Vagina Festival 2007 was visual and performance art experience, that took place over the weekend of Feb 16-18, 2007. It was a part of the VDay Worldwide Campaign to end violence against women and girls. We did have some important conversations there. We didn’t go far enough. I mean I didn’t.
Over the course of ten years, I photographed over 100 vagina portraits.
I wanted us to see for ourselves, that we are indeed unique and interesting. To deliver the message that how you are is how you’re supposed to be. Because it’s normal that we are all different.
I shot from the point of view reserved for gynecologists and lovers (sometimes). The images are square and a little larger than life to properly extend the invitation to look. Because I don’t think we really really look at each other. Slowly. Openly. With interest in the other. So, this is a chance to try that out. To take your time.
There were no stylists, no details about the model to set the mood for fantasy or to objectify us—just the everyday vagina in plain view. Each strikingly unique. I did my best to keep myself out of it. To make some initial decisions about the composition and then get out of the way, and let you see what you see for yourself.
The normal is diverse exhibition takes place on Saturday, 08-Dec-2018 from 4-8pm at Ludlow Studios, 40 Ludlow Street, NYC 10002. Ludlow Studios is both a photography studio and an exhibition space. I have to say, it’s an ideal venue for this exhibition. It’s roomy and kind of cozy at the same time.
This will be the first time the v-portraits have been exhibited since 2010.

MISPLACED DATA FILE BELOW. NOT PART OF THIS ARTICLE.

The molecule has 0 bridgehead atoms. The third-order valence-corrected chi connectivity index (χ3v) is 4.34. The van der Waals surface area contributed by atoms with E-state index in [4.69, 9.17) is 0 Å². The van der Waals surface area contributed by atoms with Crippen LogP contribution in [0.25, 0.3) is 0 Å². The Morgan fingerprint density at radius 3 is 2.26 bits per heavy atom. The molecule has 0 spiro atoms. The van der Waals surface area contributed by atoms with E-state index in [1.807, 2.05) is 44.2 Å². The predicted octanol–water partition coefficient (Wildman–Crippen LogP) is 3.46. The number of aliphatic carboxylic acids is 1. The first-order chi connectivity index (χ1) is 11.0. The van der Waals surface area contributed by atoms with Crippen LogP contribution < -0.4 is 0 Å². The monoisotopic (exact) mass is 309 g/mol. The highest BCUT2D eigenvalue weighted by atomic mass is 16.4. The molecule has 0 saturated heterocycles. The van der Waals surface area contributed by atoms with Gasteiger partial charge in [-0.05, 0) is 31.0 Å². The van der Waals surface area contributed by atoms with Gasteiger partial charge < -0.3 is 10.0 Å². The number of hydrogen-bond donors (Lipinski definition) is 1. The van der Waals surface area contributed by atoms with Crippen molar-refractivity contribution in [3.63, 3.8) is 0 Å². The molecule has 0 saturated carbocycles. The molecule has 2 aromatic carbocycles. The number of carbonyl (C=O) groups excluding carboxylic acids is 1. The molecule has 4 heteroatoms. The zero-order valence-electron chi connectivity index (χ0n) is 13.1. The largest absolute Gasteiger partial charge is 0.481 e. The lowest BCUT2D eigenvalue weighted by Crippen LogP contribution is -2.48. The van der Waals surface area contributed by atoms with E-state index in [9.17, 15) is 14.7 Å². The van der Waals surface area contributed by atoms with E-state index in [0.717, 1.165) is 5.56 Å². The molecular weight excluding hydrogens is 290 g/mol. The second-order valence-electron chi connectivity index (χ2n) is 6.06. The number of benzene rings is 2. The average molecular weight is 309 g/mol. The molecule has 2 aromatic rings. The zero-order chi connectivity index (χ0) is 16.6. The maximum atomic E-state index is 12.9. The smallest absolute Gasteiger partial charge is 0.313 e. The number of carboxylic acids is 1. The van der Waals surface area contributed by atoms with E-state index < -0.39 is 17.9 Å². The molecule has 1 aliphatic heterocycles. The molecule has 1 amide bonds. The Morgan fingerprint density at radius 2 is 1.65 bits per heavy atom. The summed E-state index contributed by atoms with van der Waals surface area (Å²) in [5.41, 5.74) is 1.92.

It’s free, but space is limited, so RSVP to save your space.
vagina vérité is a collective mirror of our individuality, expressed through an endlessly interesting aspect ourselves, the faces of our vaginas.
It raises a lot of questions.
It’s an opportunity to have conversations we don’t usually get to have. Out loud, or privately. While viewing, or later. Or not. It’s personal, yOur experience. Come by and see what you think, and feel.
It’s for my friend. I don’t believe I’ve properly answered her question yet.
It’s for, and about, women. Everyone who is interested is welcome.—Alexandra
I think to do that, to get there, we have to really see ourselves and each other. To look slowly. And repeatedly, and to tell stories. Reveal experiences, fears. A lot of it's about pain. I was reading something Sean Penn said about containing the #MeToo movement, reframing it into something less black and white: he said it was divisive. That it was coming between men and women.
The women who made v-portraits with me ranged in age from 19-60. They may, or may not, have been comfortable with their bodies, or familiar with their vaginas. There were no requirements in order to pose, other than to be over 18. I don’t know what their sexual orientation was, or whether they’d ever given birth, or had sexual intercourse—unless it came up in conversation, and if it did, I didn’t make a note of it.
It's not that I expect violence in every crowd, it's a habit of vigilance and guarding against that you build up over time. A little extra weight that you carry with you everywhere. You get used to it.
I figured early on that it was a matter of gender, or religion, that kept the conversation just this side of hostile all that time, but I averted my eyes. I've seen that expression of disdain before, and I just didn't want to deal. I told myself it was temporary and not worth confronting.
For years, my apartment was vagina central. At about 30 v-portraits, I began exhibiting. I previewed vagina vérité® on its own, and as part of group shows. The exhibitions and events explored a range of themes relating to women’s bodies and how we feel about them and what that means for our quality of life.